When it comes to the latest technology in winter tires, manufacturers continue to focus on compound enhance­- ments that allow the rubber to remain pliable in cold temperatures. Tiremakers are also deploying new construction features that help the tire get as much contact area as possible on the road’s surface in wet, dry, icy and slushy conditions.

Toyo’s Scheklesky says dealers should “frame” for customers the idea that winter tires are actually “cold-weather tires;” if you can see your breath it’s time for winter tires.

“When temperatures drop below 7˚C (44˚F), the rubber on all-season tires begins to stiffen,” he says. “Winter tires are engineered with softer compounds that help to maintain their elasticity, even at extremely low temperatures.”

He noted that by installing four winter tires on a car, the vehicle will have up to 50% more traction than all-season tires at temperatures below 44˚F.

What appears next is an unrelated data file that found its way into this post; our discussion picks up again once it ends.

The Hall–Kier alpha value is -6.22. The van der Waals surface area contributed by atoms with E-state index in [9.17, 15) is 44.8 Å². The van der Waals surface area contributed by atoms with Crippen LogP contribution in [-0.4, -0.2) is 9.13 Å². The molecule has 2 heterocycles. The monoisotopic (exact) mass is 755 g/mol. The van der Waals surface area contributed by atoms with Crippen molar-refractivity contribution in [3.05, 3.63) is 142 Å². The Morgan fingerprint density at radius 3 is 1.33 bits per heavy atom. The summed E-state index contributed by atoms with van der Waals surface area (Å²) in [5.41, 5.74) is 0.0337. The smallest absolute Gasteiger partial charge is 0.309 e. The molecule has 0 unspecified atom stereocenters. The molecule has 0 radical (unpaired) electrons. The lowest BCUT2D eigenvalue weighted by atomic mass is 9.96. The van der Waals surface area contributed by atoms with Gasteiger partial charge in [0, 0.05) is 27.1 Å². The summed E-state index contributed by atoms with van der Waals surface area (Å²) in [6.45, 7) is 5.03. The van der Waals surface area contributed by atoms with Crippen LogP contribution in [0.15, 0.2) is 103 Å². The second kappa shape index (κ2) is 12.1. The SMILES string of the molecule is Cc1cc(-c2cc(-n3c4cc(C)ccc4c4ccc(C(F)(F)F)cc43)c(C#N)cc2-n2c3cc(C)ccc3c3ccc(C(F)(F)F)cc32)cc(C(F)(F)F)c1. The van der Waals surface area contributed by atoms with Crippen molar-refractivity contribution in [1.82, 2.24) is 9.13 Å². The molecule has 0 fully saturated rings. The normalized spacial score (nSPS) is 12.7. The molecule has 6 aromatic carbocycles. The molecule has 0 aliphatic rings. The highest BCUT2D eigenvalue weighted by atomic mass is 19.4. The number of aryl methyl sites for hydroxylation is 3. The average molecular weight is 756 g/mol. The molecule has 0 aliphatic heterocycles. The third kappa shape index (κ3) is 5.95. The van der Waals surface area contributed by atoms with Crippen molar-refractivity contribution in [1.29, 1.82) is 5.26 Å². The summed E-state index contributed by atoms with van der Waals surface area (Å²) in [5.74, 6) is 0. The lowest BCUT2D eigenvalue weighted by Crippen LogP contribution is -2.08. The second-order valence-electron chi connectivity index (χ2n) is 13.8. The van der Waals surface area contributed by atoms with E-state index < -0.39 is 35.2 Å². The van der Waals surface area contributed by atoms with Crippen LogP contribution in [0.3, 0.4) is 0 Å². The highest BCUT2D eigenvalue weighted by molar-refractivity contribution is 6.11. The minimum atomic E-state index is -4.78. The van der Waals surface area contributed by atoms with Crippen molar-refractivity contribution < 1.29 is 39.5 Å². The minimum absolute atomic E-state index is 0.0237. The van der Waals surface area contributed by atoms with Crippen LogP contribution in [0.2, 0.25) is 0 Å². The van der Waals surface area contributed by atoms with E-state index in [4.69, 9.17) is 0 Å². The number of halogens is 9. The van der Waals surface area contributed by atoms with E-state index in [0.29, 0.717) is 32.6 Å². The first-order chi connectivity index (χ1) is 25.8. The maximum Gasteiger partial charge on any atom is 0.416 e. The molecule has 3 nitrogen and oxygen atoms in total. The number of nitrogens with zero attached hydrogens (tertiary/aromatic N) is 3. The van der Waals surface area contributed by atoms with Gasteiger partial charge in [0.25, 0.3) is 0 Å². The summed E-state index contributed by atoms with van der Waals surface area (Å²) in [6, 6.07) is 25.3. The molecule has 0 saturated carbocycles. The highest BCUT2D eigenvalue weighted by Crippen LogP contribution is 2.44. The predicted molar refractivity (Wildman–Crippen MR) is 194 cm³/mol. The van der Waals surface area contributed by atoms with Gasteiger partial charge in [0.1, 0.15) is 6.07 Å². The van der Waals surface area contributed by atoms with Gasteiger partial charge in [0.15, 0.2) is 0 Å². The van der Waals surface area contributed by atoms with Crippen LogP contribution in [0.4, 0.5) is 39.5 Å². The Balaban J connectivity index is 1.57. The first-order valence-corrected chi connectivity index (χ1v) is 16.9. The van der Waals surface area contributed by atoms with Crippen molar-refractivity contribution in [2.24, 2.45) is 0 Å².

To illustrate the difference between all-season and winter tires, Yokohama’s Koplin suggests dealers use real-world examples to explain the need and importance of winter tires in wintry conditions.

“The best example I have seen employed by a salesperson is to have two shoes on display – a high-heeled woman’s dress shoe and a basketball shoe. The salesperson would explain that technically, both can be worn by the same person, but each is better suited for their own purpose and conditions, and you wouldn’t want to wear one in the other’s situation,” he explains. The same can be said for winter and all-season tires.

Another myth that dealers must combat is the notion that 4×4 or AWD vehicles will handle any winter condition – regardless of tires.

“It’s called ‘all-wheel drive’ and not ‘all-wheel stop’ for a reason. Technology like all-wheel drive, antilock brakes, even the most advance electronic stability control, can’t do its job if the tires aren’t maintaining their grip on the road surface,” reminds Bridgestone’s Gandhi. “At the end of the day, tires are the only things that provide the actual traction, all the other various technologies take advantage of the grip the tires provide.”

One final challenge dealers have to overcome in the sale of winter tires is price.

Gandhi tells dealers to think of price in this way: “For about a $1.47 a day, less than the cost of a morning latte, you can have piece of mind knowing you’re prepared for any winter condition,” he says.